After being shut out of the multi-day trekking options in Torres del Paine, I did some long day runs (see earlier blog), returning to Puerto Natales each night to relax at Erratic Rock. One night while sitting and having a glass of wine I overheard the hostel staff Bill and Jess talking about a volunteer trail building opportunity that they were helping to organize in Torres del Paine the first week of March. For those of you who know me well, you know I have a passion for giving back to the parks and trail systems that so many of us heavily use, and sometimes neglect and abuse. I’ve even taken several courses on trail design, maintenance and construction, along with how to lead volunteer groups in such settings (Thanks Boulder Country Parks & Open space!). So with all that in mind I couldn’t pass up the possibility of joining the group and proceeded to beg my way into the team. Thanks to the folks at the Torres del Paine Legacy Fund I was now part of the team of volunteers, and I’d be back in Puerto Natales the first week of March to head into the park for a full week of camping and trail building.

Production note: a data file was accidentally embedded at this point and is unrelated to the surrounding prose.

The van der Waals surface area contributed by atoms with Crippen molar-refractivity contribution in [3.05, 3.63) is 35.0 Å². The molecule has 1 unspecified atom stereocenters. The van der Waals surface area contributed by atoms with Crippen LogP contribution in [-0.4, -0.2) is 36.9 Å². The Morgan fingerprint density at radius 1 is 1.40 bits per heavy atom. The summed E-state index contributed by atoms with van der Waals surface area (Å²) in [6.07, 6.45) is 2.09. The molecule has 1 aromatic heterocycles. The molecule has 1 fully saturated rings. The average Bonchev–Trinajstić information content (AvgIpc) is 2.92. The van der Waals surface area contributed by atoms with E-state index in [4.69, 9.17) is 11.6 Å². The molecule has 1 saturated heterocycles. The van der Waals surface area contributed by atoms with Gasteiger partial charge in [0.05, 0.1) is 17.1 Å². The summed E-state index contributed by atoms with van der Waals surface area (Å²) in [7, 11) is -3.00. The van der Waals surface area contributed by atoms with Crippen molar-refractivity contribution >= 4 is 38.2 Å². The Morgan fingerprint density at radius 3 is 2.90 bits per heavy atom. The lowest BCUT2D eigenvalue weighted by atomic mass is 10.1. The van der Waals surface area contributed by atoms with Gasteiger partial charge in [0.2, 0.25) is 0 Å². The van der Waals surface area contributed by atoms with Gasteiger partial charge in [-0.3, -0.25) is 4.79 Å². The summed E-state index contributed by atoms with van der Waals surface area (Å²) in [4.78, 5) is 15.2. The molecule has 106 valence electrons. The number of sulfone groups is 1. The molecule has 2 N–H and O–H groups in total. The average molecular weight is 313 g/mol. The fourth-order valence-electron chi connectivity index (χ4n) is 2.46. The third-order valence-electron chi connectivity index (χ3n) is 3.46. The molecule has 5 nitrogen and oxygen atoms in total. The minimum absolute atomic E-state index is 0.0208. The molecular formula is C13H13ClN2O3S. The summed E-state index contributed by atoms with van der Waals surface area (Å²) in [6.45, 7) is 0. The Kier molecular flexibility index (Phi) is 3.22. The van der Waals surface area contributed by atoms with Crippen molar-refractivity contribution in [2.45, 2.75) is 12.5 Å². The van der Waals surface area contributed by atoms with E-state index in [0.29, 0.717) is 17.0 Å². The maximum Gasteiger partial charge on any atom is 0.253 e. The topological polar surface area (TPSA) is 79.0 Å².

The team enjoys the catamaran ride across the lake.

The sea of tents at Paine Grande town.

After a five day stint in Ushuaia and a little over a week playing around on the trails of El Chalten and El Calafate I caught a bus back to Puerto Natales for a few nights at Erratic Rock before heading into the park to work. It was kind of like hanging out with the family, and I even got put to work by Bill a little bit, always happy to help out. Friday March 3rd much of the crew met up and made some last minute arrangements before heading out. The group was comprised of several of us gringos from the States, a couple Chileans from up north, a few local guides, a traveler from France and a whole bunch of the local Guarda Parques (park service). On Saturday afternoon we loaded into several vehicles and drove the back road into Torres del Paine. Those of us non-locals marveled at the views of the mountains reflecting off a dead calm Lago Pehoè, how did we get so lucky? We then transferred all our gear from the vehicles onto the catamaran at Pudeto and set off on the 30min journey across the lago to Rifugio Paine Grande, our home for the next week. We were treated to beautiful views as we slowly motored across the Lago. Saturday was spent setting up camp and getting to know our colleagues as we dined in the rifugio, fancy living.